For community clinics, financial stability can vary tremendously. This study finds a continuing divide between "have" and "have-not" clinics in California.
California's community clinics will experience greater demands on their services as health reform makes more people eligible for insurance coverage. This study examined clinic financial indicators, staffing and utilization patterns, and service models to determine if they correlated with performance. Eight case studies were also part of the research.
The study covered the period from 2006 to 2009. Key findings included:
- Both revenues and expenses climbed each year from 2006 to 2009, with expenses growing faster than revenue, 24.4% versus 20.7%.
- The divide between the "have" and "have-not" clinics continued. The financially strongest clinics had operating margins of 7.8%, and the weakest clinics, while improving, had -0.7% margins.
- Few clinics have much debt, which may not be a healthy sign.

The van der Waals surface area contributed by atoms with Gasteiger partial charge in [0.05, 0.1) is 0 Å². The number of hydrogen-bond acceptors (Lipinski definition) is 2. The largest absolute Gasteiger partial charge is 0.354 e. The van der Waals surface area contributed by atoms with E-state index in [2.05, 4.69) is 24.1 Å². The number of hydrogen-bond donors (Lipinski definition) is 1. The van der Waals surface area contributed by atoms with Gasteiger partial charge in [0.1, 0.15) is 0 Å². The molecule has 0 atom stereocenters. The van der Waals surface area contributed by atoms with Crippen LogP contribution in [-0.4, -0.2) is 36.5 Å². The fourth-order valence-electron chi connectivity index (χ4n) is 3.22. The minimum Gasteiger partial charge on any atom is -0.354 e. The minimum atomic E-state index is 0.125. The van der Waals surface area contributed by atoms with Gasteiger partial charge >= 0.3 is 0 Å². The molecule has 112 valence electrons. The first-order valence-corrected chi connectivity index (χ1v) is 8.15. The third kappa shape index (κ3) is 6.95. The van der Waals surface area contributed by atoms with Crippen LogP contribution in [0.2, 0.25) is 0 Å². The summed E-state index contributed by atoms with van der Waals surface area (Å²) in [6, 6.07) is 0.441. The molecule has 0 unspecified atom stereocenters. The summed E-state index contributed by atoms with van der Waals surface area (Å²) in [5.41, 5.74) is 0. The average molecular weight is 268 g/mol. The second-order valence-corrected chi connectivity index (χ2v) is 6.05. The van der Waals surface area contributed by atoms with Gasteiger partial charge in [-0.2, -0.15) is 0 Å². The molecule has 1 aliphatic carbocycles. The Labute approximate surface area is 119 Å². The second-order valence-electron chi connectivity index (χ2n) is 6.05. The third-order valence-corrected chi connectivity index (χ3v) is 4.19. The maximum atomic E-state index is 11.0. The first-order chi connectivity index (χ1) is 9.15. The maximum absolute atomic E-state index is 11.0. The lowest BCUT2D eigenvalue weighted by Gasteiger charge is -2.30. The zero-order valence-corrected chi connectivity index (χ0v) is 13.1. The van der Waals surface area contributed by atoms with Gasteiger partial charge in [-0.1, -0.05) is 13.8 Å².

- There was limited correlation between staffing patterns and financial performance. However, clinics with a higher mid-level-to-physician ratio appeared to have lower financial performance and productivity, which may be attributed to patient mix. Mid-level staff includes nurse practitioners, physician assistants, and certified nurse midwives.
The issue brief examining the strategies and lessons learned from the case studies is available as a Document Download. The snapshot of financial and productivity indicators is available through the Related CHCF Page link below. The full report is available on the Capital Link website through the External Link below.